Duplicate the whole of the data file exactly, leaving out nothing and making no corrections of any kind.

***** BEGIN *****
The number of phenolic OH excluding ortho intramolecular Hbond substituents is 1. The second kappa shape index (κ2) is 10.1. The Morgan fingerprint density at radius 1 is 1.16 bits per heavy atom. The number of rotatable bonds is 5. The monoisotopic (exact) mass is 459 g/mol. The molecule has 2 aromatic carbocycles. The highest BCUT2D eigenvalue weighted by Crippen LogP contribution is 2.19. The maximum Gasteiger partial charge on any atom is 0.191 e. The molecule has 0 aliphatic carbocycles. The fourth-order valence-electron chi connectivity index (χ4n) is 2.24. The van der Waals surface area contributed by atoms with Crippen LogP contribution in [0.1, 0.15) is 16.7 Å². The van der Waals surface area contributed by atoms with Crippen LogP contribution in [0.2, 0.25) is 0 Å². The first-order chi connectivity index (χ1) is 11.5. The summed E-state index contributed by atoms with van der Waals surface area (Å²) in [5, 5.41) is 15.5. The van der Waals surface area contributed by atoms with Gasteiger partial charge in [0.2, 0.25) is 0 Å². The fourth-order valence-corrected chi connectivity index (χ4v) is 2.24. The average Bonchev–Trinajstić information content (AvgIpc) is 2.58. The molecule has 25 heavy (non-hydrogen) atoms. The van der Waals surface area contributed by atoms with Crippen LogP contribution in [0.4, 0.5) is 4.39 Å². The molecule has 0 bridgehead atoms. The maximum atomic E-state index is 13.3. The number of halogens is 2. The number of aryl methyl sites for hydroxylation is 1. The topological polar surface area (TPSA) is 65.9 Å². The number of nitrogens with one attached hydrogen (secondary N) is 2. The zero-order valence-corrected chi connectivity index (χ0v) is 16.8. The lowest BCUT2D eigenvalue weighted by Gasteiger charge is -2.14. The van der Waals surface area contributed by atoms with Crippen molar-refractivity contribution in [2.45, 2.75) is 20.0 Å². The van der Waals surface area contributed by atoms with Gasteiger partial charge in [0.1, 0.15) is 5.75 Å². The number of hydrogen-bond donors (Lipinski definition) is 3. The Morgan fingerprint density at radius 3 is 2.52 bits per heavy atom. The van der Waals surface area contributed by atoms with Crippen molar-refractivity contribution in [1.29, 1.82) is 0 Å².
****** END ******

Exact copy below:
The number of phenolic OH excluding ortho intramolecular Hbond substituents is 1. The second kappa shape index (κ2) is 10.1. The Morgan fingerprint density at radius 1 is 1.16 bits per heavy atom. The number of rotatable bonds is 5. The monoisotopic (exact) mass is 459 g/mol. The molecule has 2 aromatic carbocycles. The highest BCUT2D eigenvalue weighted by Crippen LogP contribution is 2.19. The maximum Gasteiger partial charge on any atom is 0.191 e. The molecule has 0 aliphatic carbocycles. The fourth-order valence-electron chi connectivity index (χ4n) is 2.24. The van der Waals surface area contributed by atoms with Crippen LogP contribution in [0.1, 0.15) is 16.7 Å². The van der Waals surface area contributed by atoms with Crippen LogP contribution in [0.2, 0.25) is 0 Å². The first-order chi connectivity index (χ1) is 11.5. The summed E-state index contributed by atoms with van der Waals surface area (Å²) in [5, 5.41) is 15.5. The van der Waals surface area contributed by atoms with Gasteiger partial charge in [0.2, 0.25) is 0 Å². The fourth-order valence-corrected chi connectivity index (χ4v) is 2.24. The average Bonchev–Trinajstić information content (AvgIpc) is 2.58. The molecule has 25 heavy (non-hydrogen) atoms. The van der Waals surface area contributed by atoms with Crippen LogP contribution in [0.4, 0.5) is 4.39 Å². The molecule has 0 bridgehead atoms. The maximum atomic E-state index is 13.3. The number of halogens is 2. The number of aryl methyl sites for hydroxylation is 1. The topological polar surface area (TPSA) is 65.9 Å². The number of nitrogens with one attached hydrogen (secondary N) is 2. The zero-order valence-corrected chi connectivity index (χ0v) is 16.8. The lowest BCUT2D eigenvalue weighted by Gasteiger charge is -2.14. The van der Waals surface area contributed by atoms with Crippen molar-refractivity contribution in [2.45, 2.75) is 20.0 Å². The van der Waals surface area contributed by atoms with Gasteiger partial charge in [0.1, 0.15) is 5.75 Å². The number of hydrogen-bond donors (Lipinski definition) is 3. The Morgan fingerprint density at radius 3 is 2.52 bits per heavy atom. The van der Waals surface area contributed by atoms with Crippen molar-refractivity contribution in [1.29, 1.82) is 0 Å².